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Louisiana’s attorney general is the latest to join five other Republican state attorneys general and the U.S. Department of Justice (DoJ) in legal efforts to support the merger of T-Mobile and Sprint. The other states are Kansas, Nebraska, Ohio, Oklahoma and South Dakota.

The states joined with the DoJ’s antitrust division last month in a deal that would resolve their concerns about the state of wireless competition and create a fourth competitor in the form of Dish Network. The terms include the divestiture of Sprint’s prepaid business to Dish, as well as an MVNO agreement and providing certain spectrum assets to Dish.

According to Louisiana’s Attorney General Jeff Landry, the merger would provide “dynamic competition” to markets historically plagued with insufficient choices and stagnant competition in areas like rural Louisiana.

“Louisiana citizens living in rural communities deserve meaningful competition and reliable service,” Landry said in a statement. “I strongly support the proposed settlement and merger as the new T-Mobile will increase competition and prioritize rural expansion.”

In its promises to the government, New T-Mobile has pledged to deploy a 5G network with low-band coverage to at least 90% of the rural U.S. population. It also promised to accelerate and increase the in-home broadband service deployment in rural areas, with the number of supported rural households to be about 300,000 more within three years, and about 400,000 more within six years from closing.

The DoJ’s antitrust division head Makan Delrahim last week commended FCC Chairman Ajit Pai for circulating a draft order approving the merger with conditions. The draft order is headed for consideration by the full commission, although an increasing number of groupsare calling for a public comment period on the latest terms.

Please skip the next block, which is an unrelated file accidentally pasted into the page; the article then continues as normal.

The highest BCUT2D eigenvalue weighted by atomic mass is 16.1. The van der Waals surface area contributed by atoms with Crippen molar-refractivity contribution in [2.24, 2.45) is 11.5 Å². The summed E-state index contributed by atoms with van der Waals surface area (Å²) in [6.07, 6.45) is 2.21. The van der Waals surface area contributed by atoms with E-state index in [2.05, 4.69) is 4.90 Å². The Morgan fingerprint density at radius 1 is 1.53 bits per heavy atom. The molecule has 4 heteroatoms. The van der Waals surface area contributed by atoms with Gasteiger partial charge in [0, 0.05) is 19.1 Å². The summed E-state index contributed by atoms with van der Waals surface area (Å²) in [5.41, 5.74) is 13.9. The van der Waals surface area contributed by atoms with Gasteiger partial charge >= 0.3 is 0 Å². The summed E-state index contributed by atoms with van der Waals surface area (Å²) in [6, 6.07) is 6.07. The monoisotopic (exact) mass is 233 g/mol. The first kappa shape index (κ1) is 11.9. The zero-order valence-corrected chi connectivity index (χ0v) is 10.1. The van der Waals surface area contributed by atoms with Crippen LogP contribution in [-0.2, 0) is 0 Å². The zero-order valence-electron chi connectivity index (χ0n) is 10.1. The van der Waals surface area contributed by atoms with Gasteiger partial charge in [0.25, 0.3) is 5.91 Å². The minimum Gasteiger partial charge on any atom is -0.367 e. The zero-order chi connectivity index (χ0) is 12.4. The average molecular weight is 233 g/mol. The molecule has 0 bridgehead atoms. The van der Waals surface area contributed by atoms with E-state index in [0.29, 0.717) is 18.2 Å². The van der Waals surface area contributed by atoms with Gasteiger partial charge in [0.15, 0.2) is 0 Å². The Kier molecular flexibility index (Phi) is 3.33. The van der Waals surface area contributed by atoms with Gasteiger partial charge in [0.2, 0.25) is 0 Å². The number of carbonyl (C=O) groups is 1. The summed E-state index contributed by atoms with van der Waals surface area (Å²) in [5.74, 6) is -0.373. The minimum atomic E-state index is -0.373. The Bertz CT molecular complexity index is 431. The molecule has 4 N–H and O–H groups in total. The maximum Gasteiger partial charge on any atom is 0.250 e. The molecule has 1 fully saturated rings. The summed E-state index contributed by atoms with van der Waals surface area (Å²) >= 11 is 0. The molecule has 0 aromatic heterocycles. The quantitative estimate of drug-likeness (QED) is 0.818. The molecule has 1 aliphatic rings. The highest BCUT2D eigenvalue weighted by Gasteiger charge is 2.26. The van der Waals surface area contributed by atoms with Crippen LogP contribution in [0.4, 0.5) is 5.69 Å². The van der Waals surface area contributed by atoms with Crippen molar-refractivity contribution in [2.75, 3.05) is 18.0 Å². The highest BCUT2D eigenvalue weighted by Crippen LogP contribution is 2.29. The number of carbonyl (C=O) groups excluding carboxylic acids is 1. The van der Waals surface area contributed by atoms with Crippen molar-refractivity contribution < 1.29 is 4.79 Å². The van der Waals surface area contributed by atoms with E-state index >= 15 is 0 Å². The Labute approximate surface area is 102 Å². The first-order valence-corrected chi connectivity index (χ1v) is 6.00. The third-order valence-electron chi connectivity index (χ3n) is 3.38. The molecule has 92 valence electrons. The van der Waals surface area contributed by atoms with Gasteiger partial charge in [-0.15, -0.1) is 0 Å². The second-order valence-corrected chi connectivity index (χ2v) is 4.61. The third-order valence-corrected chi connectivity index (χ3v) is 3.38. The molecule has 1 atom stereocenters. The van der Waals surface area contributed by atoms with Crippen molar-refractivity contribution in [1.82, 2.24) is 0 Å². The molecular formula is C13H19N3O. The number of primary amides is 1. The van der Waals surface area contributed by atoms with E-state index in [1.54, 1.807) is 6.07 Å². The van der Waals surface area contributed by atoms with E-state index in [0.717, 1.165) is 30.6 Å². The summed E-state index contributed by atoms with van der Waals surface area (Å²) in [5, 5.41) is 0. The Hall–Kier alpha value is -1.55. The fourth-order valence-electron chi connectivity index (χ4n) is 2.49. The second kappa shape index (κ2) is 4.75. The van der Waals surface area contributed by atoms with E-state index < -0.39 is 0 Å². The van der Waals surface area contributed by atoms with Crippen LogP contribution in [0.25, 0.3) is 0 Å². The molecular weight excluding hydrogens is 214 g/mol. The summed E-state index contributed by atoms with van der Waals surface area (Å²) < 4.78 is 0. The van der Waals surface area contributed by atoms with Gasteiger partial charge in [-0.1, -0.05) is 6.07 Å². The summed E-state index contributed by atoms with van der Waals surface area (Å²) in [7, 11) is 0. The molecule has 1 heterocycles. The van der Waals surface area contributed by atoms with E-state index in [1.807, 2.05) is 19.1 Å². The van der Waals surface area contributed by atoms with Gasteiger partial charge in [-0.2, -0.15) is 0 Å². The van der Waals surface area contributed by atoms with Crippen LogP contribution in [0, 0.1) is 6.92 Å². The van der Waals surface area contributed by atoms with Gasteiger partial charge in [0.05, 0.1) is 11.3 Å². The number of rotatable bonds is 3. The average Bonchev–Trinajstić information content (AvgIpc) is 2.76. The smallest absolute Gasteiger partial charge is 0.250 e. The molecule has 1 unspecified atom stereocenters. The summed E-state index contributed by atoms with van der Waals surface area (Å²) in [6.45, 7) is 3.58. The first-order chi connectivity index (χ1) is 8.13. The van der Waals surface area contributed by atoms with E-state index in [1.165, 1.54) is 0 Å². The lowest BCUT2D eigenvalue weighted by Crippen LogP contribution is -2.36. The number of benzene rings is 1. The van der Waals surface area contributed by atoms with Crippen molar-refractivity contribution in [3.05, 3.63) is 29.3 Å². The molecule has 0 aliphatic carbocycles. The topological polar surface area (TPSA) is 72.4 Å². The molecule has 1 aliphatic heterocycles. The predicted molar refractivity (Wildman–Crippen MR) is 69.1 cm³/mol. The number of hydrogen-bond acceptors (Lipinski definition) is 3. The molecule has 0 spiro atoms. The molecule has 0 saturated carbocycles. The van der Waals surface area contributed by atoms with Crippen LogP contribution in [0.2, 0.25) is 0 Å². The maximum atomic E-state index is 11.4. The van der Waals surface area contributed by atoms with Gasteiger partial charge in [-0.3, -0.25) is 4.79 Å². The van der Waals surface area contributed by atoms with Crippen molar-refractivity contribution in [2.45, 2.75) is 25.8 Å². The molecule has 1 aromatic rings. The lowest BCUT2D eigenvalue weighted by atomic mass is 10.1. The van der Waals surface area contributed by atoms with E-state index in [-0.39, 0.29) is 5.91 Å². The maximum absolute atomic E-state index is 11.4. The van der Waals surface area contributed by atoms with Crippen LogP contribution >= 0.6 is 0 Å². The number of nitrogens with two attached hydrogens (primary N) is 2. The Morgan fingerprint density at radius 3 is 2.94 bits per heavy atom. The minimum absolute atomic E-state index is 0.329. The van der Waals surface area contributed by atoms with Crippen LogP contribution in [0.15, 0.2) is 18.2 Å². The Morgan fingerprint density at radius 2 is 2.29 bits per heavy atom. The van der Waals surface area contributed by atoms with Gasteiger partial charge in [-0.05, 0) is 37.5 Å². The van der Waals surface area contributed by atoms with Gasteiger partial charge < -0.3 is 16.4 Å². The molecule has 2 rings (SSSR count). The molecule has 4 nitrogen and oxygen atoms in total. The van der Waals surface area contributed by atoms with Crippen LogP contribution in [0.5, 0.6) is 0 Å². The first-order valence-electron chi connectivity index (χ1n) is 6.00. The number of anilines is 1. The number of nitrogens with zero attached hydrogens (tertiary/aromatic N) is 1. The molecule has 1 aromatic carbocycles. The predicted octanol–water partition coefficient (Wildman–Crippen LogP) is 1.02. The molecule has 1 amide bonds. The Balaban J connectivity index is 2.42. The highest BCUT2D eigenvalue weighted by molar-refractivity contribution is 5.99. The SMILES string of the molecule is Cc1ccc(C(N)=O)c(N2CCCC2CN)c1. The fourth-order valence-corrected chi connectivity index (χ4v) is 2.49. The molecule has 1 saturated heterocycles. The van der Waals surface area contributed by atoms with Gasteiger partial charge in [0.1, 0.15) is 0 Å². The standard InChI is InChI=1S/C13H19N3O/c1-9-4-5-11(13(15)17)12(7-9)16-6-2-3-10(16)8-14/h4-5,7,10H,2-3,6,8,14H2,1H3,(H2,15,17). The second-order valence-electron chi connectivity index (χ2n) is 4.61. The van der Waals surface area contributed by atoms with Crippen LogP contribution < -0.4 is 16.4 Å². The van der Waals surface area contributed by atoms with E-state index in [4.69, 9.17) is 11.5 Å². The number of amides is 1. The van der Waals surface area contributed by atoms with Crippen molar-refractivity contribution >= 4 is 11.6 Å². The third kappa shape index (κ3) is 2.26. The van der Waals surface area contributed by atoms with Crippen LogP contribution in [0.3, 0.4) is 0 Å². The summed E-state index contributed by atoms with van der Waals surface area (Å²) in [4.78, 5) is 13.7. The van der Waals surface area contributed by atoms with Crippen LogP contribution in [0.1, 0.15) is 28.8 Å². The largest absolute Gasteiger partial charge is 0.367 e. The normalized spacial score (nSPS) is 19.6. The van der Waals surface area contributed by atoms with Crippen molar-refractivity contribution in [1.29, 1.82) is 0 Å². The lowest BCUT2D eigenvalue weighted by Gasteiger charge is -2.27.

Louisiana’s move contrasts with that of Oregon, which was the latest to join a mostly Democratic state-led effort to block the deal, with Texas so far being the lone Republican state, albeit a big one, in that camp. The 16 states that want to block the $26.5 billion merger say it would violate anti-trust law, lead to higher prices and eliminate jobs.

At the time their filing was made in June, New York Attorney General Letitia James said they had particular concerns about the prepaid segment even with the divestiture of Sprint’s Boost Mobile unit .

After it was announced that Dish would be getting the Boost and other prepaid assets from Sprint, she and the other state attorneys general said they continue to have serious concerns about the merger and the ability of Dish to be a fourth independent competitor, citing Dish’s past broken assurances to the FCC.

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